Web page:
Confined space attributes to any place, including any vessel, tank, container, pit, bund, chamber, cellar, silos, hulls and storage bins, hoppers, vaults, and sewers or any other similar space which, by virtue of its enclosed nature, creates conditions that give rise to a likelihood of an accident, harm or injury of such a nature as to require emergency action due to the reasonably foreseeable presence of flammable or explosive atmospheres, harmful gas, fume or vapor, free flowing solid or an increasing level of liquid, excess or lack of oxygen, excessively high temperature.
Hazards and Injuries
The hazards associated with the confined spaces are: toxic atmosphere, oxygen deficiency, oxygen enrichment, flammable or explosive atmospheres, flowing liquids or free flowing solids and excessive heat. Other hazards include slippery floors, falls from a height, moving parts of mechanical equipment, corrosive surfaces, noise, electricity, mechanical equipment, dust and radioactive substances. The types of injuries include the injuries arising from fire and explosion, loss of consciousness or asphyxiation arising from harmful gas, fume, vapor, free flowing solids or the lack of oxygen, drowning arising from an increase in the level of a liquid, loss of consciousness arising from an increase in body temperature.
Risk Assessment and Control Strategies
What’s inside the confined space including hazards associated with the inherent nature, structure, contents of condition of the confined space, which are from the present and previous contents, residues, contamination, oxygen deficiency( lower than 19.5%) , oxygen enrichment ( higher than 23.5%) and the structure and layout. What’s created by the work and other activities being carried out such as operation of internal combustion engines exhaust carbon monoxide, carbon dioxide, nitrogen dioxide, cleaning chemicals which interact with residual substances, flammable substances used, electrocution by electrical equipment, and sparks generating processes such as welding and cutting. What’s outside the confined space in respect of conditions, hazards or substances that could affect a person within the space. The dangers include ingress of substances such as liquids, gases, steam, inert gas, water, raw materials etc, ingress of sources of ignition and inadvertent confinement (closing or blocking of exit routes). For example, inadequate isolation of the confined space from adjacent plant, processes, services and equipment may unexpectedly. Work activities located near the entrance to a confined space, may allow smoke and exhaust fumes, dust or sparks to enter.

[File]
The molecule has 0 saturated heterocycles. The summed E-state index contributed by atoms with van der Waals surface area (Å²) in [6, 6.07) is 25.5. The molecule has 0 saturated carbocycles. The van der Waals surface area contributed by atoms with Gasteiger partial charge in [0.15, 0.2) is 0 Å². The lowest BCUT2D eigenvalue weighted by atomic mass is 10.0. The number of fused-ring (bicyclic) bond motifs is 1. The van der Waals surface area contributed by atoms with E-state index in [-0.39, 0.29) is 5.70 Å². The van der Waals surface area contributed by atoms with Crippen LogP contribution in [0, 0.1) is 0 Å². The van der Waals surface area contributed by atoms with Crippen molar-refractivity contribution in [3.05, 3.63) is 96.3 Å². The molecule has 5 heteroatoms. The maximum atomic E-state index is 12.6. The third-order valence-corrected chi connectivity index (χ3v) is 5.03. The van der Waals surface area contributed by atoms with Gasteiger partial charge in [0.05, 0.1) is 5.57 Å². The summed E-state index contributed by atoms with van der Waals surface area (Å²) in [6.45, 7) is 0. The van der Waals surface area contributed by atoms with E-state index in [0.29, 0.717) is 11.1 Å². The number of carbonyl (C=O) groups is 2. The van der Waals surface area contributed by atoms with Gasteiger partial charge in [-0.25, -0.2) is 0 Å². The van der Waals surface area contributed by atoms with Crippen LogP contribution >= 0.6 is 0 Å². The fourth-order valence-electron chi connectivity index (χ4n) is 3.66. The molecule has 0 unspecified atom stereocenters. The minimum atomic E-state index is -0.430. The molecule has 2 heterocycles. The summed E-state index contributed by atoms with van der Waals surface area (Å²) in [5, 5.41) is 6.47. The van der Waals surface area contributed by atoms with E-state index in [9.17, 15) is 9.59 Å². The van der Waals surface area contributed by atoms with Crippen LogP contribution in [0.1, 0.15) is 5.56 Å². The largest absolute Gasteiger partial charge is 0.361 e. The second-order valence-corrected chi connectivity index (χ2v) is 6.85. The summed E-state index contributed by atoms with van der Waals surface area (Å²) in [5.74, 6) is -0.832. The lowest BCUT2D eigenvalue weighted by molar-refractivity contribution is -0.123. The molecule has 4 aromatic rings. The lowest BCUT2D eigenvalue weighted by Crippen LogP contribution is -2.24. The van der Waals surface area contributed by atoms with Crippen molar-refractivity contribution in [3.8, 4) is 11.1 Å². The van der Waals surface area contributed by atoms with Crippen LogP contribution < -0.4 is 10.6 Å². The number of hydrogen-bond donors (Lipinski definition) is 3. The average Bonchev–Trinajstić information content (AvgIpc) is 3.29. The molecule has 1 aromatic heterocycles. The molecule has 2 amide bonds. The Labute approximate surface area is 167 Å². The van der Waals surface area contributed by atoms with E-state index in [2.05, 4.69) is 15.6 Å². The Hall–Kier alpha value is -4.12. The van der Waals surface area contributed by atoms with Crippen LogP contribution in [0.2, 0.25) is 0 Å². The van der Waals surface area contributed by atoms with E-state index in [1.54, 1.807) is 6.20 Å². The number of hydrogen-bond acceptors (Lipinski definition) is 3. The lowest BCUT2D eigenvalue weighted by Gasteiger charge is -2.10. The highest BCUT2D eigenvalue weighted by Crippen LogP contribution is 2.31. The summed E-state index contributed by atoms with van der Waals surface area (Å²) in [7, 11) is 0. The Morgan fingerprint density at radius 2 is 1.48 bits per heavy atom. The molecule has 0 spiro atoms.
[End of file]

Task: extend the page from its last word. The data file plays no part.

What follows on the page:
Eliminate the hazards before entering the confined space. Ventilate the space with forced air ventilation in general and on single-point source, exhaust ventilation is the better option available. Good lighting is an essential part of the confined space entry where the emergency backup of lights should also be taken into account. Atmospheric Monitoring against the noxious substances, oxygen concentration and flammable gases, vapors and mists which has to be kept under the Lower Explosive Limit (LEL) should be monitored with the available various digital instruments such as Electrochemical sensors, Infrared sensors, Photo ionization and flame ionization detectors, Colorimetric tubes etc. Communication systems used should be reliable and suitable to the anticipated conditions such as speech, hand signals, telephone, radio, visible lights, alarm system, etc.
Safe system of Work
The main elements to consider when designing a safe system of work are: training, supervision and suitability; permit-to-work procedure; gas purging and ventilation; dangerous residues; testing and monitoring the atmosphere; mechanical, electrical and process isolation; respiratory protective equipment; safe use of work equipment; communications; access and egress; flammable or explosive atmospheres and combustible materials.
Emergency and Rescue Procedures
The emergency arrangements should take account of; training, rescue logistics, rescue equipment and resuscitation procedures and equipment. The basic or advanced, formal or informal and refresher trainings should be provided for the potential rescuers and first aiders involved in the rescue operations. Emergency plans to be developed to have the rescue logistics carried out well such as the means of raising the alarm, handling emergency communication, rescue procedures, use of breathing apparatus, self rescue procedures, examination of ropes, harnesses, lifelines, lifting equipments, first aid equipments, protective clothing and other special equipments.
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Article written by:
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